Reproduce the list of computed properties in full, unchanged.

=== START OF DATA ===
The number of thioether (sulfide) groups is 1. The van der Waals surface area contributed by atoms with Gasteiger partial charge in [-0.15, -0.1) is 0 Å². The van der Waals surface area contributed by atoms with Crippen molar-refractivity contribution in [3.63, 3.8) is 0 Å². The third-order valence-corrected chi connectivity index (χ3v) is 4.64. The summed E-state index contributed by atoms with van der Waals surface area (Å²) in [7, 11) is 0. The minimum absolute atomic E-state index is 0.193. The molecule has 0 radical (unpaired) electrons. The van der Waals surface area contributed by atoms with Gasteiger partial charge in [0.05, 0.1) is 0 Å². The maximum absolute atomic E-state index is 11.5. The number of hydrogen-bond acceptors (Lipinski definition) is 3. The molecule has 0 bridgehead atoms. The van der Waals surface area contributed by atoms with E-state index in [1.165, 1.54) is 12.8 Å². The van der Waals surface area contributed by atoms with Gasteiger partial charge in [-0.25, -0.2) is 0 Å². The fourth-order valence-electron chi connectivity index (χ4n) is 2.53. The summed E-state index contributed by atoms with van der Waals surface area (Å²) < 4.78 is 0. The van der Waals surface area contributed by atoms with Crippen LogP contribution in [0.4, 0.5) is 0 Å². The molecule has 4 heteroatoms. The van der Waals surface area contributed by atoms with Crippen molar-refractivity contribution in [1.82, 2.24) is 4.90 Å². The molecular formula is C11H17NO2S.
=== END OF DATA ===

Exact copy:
The number of thioether (sulfide) groups is 1. The van der Waals surface area contributed by atoms with Gasteiger partial charge in [-0.15, -0.1) is 0 Å². The van der Waals surface area contributed by atoms with Crippen molar-refractivity contribution in [3.63, 3.8) is 0 Å². The third-order valence-corrected chi connectivity index (χ3v) is 4.64. The summed E-state index contributed by atoms with van der Waals surface area (Å²) in [7, 11) is 0. The minimum absolute atomic E-state index is 0.193. The molecule has 0 radical (unpaired) electrons. The van der Waals surface area contributed by atoms with Gasteiger partial charge in [0.05, 0.1) is 0 Å². The maximum absolute atomic E-state index is 11.5. The number of hydrogen-bond acceptors (Lipinski definition) is 3. The molecule has 0 bridgehead atoms. The van der Waals surface area contributed by atoms with E-state index in [1.165, 1.54) is 12.8 Å². The van der Waals surface area contributed by atoms with Gasteiger partial charge in [-0.25, -0.2) is 0 Å². The fourth-order valence-electron chi connectivity index (χ4n) is 2.53. The summed E-state index contributed by atoms with van der Waals surface area (Å²) < 4.78 is 0. The van der Waals surface area contributed by atoms with Crippen LogP contribution in [0.4, 0.5) is 0 Å². The molecule has 4 heteroatoms. The van der Waals surface area contributed by atoms with Crippen molar-refractivity contribution in [1.82, 2.24) is 4.90 Å². The molecular formula is C11H17NO2S.